Because of the COVID-19 pandemic the Library of Congress’ National Book Festival is going virtual. The festival draws about 200,000 book lovers to the D.C. convention center for author talks, book signings and other events. For this year’s 20th anniversary, the festival will move online from Sept. 25-27 officials announced Thursday. The event will feature streamed live and recorded talks with bestselling authors from 2020 Pulitzer Prize winner Colson Whitehead and former Secretary of State Madeleine Albright, to John Grisham, Jenna Bush Hager and bestselling children’s book author and D.C. area native Jason Reynolds. The library is also in discussions with broadcast networks to reach a larger audience.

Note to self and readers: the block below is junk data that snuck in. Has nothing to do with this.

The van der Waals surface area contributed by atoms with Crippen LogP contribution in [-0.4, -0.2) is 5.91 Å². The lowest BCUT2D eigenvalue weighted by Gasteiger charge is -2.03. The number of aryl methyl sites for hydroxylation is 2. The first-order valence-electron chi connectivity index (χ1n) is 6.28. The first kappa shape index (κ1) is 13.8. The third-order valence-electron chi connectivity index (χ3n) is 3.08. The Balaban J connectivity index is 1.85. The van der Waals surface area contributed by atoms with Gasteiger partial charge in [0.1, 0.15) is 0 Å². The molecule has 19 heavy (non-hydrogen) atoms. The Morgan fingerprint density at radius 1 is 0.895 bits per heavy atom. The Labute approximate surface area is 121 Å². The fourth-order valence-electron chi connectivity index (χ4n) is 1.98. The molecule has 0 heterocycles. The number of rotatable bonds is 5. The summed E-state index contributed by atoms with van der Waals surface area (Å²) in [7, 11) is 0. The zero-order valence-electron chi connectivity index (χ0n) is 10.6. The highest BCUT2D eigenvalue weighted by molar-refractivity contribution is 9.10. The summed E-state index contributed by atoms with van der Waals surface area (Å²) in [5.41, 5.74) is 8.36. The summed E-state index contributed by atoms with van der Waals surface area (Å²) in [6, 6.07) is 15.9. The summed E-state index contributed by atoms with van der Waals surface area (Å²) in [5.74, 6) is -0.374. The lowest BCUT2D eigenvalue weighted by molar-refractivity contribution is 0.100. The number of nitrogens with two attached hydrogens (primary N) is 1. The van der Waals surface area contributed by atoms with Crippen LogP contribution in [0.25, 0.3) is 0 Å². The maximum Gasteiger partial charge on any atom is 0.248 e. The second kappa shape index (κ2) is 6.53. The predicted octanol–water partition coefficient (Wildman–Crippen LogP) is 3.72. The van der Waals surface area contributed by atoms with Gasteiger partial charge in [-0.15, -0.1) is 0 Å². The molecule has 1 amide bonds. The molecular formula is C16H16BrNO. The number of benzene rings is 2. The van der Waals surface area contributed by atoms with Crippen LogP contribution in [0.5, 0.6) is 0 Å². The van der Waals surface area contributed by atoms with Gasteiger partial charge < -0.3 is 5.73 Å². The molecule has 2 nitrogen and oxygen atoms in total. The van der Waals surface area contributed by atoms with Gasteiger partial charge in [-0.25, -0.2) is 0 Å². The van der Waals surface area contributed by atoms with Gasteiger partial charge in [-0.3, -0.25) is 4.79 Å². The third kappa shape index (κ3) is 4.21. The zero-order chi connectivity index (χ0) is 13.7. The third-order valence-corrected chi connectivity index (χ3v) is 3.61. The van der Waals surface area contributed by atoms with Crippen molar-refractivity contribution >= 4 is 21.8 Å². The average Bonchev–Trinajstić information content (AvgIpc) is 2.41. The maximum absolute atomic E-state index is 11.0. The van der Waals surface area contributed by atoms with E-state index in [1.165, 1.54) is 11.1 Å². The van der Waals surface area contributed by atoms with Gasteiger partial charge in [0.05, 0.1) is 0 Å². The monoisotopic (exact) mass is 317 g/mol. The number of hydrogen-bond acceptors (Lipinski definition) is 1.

The University of Virginia it is planning to hold at least some face-to-face classes when the fall term starts in late August. The state’s flagship university, with 24,000 students, switched to online and remote instruction in March in response to the coronavirus pandemic. On Thursday, the university sent a letter spelling out tentative fall plans for the campus known as the Grounds. “Assuming state and federal public health guidelines allow, we are planning to have students back on Grounds and to hold in-person classes this fall,” university President James Ryan wrote in the email co-signed by other school officials. “We are still trying to determine how many students we can have safely back on Grounds and living in dorms, and how many in-person classes we can host, given social distancing restrictions.” Classes will start on Aug. 25 as planned. Large classes will remain online throughout the semester, the university said, along with classes taught by professors with health concerns. The university also put a time limit on face-to-face teaching. “While the fall semester will start on time, we are planning to finish in-person instruction by Thanksgiving,” officials wrote. “Students will not return until the new year, which will minimize the inevitable risk associated with travel back and forth to Charlottesville. We are still determining if we can host exams before Thanksgiving or whether they will be offered remotely.”